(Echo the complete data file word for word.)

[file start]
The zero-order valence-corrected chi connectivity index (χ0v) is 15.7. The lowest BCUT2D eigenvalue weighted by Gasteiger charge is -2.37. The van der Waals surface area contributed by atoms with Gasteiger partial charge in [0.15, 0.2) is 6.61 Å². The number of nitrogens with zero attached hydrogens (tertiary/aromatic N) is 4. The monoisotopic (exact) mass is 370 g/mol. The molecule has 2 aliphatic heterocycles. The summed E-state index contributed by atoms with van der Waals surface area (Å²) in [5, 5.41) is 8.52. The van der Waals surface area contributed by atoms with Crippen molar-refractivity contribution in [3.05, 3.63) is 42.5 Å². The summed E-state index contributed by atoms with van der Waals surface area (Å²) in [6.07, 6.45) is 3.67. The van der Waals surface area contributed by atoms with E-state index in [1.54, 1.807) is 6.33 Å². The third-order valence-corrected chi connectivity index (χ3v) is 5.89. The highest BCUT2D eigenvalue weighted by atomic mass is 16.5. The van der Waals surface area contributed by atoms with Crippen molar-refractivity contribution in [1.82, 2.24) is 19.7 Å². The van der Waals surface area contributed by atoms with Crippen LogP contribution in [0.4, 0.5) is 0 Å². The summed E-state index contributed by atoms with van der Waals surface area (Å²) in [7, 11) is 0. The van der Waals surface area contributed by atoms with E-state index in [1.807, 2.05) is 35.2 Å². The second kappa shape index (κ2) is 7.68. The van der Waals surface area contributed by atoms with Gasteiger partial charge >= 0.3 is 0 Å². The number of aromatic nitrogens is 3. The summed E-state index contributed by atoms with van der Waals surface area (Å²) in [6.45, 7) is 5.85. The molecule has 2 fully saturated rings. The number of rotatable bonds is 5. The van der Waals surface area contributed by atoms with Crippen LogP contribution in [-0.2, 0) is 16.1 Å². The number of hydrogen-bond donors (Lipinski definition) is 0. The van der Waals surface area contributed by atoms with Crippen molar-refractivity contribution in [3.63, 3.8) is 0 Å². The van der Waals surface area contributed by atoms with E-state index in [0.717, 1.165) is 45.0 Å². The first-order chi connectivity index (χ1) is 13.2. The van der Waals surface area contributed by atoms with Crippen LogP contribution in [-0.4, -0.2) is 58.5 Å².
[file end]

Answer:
The zero-order valence-corrected chi connectivity index (χ0v) is 15.7. The lowest BCUT2D eigenvalue weighted by Gasteiger charge is -2.37. The van der Waals surface area contributed by atoms with Gasteiger partial charge in [0.15, 0.2) is 6.61 Å². The number of nitrogens with zero attached hydrogens (tertiary/aromatic N) is 4. The monoisotopic (exact) mass is 370 g/mol. The molecule has 2 aliphatic heterocycles. The summed E-state index contributed by atoms with van der Waals surface area (Å²) in [5, 5.41) is 8.52. The van der Waals surface area contributed by atoms with Crippen molar-refractivity contribution in [3.05, 3.63) is 42.5 Å². The summed E-state index contributed by atoms with van der Waals surface area (Å²) in [6.07, 6.45) is 3.67. The van der Waals surface area contributed by atoms with E-state index in [1.54, 1.807) is 6.33 Å². The third-order valence-corrected chi connectivity index (χ3v) is 5.89. The highest BCUT2D eigenvalue weighted by atomic mass is 16.5. The van der Waals surface area contributed by atoms with Crippen molar-refractivity contribution in [1.82, 2.24) is 19.7 Å². The van der Waals surface area contributed by atoms with Crippen LogP contribution in [0.4, 0.5) is 0 Å². The summed E-state index contributed by atoms with van der Waals surface area (Å²) in [7, 11) is 0. The van der Waals surface area contributed by atoms with E-state index in [1.807, 2.05) is 35.2 Å². The second kappa shape index (κ2) is 7.68. The van der Waals surface area contributed by atoms with Gasteiger partial charge >= 0.3 is 0 Å². The number of aromatic nitrogens is 3. The summed E-state index contributed by atoms with van der Waals surface area (Å²) in [6.45, 7) is 5.85. The molecule has 2 fully saturated rings. The number of rotatable bonds is 5. The van der Waals surface area contributed by atoms with Crippen LogP contribution in [-0.2, 0) is 16.1 Å². The number of hydrogen-bond donors (Lipinski definition) is 0. The van der Waals surface area contributed by atoms with Crippen molar-refractivity contribution in [3.63, 3.8) is 0 Å². The van der Waals surface area contributed by atoms with E-state index in [0.717, 1.165) is 45.0 Å². The first-order chi connectivity index (χ1) is 13.2. The van der Waals surface area contributed by atoms with Crippen LogP contribution in [-0.4, -0.2) is 58.5 Å².